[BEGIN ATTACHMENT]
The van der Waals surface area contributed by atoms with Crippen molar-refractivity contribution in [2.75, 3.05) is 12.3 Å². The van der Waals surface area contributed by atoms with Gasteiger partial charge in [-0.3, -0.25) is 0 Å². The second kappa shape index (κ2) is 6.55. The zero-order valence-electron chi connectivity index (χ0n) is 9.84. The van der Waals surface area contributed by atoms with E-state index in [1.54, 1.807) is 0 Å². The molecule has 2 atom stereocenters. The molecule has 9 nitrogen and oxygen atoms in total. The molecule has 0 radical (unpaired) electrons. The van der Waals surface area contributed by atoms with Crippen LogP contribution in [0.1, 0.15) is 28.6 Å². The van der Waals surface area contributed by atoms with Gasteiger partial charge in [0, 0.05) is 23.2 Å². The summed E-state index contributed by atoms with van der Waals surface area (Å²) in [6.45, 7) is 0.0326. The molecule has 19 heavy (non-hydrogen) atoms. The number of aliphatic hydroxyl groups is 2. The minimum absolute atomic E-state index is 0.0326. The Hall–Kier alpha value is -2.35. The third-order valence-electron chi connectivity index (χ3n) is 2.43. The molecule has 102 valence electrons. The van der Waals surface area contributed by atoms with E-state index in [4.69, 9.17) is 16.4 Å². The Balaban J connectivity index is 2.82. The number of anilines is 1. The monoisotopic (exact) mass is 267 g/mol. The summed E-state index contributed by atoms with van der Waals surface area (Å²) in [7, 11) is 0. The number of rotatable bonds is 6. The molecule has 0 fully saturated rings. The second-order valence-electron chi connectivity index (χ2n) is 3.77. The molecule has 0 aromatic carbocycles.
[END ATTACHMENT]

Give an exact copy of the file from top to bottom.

The van der Waals surface area contributed by atoms with Crippen molar-refractivity contribution in [2.75, 3.05) is 12.3 Å². The van der Waals surface area contributed by atoms with Gasteiger partial charge in [-0.3, -0.25) is 0 Å². The second kappa shape index (κ2) is 6.55. The zero-order valence-electron chi connectivity index (χ0n) is 9.84. The van der Waals surface area contributed by atoms with E-state index in [1.54, 1.807) is 0 Å². The molecule has 2 atom stereocenters. The molecule has 9 nitrogen and oxygen atoms in total. The molecule has 0 radical (unpaired) electrons. The van der Waals surface area contributed by atoms with Crippen LogP contribution in [0.1, 0.15) is 28.6 Å². The van der Waals surface area contributed by atoms with Gasteiger partial charge in [0, 0.05) is 23.2 Å². The summed E-state index contributed by atoms with van der Waals surface area (Å²) in [6.45, 7) is 0.0326. The molecule has 19 heavy (non-hydrogen) atoms. The number of aliphatic hydroxyl groups is 2. The minimum absolute atomic E-state index is 0.0326. The Hall–Kier alpha value is -2.35. The third-order valence-electron chi connectivity index (χ3n) is 2.43. The molecule has 102 valence electrons. The van der Waals surface area contributed by atoms with E-state index in [4.69, 9.17) is 16.4 Å². The Balaban J connectivity index is 2.82. The number of anilines is 1. The monoisotopic (exact) mass is 267 g/mol. The summed E-state index contributed by atoms with van der Waals surface area (Å²) in [7, 11) is 0. The number of rotatable bonds is 6. The molecule has 0 fully saturated rings. The second-order valence-electron chi connectivity index (χ2n) is 3.77. The molecule has 0 aromatic carbocycles.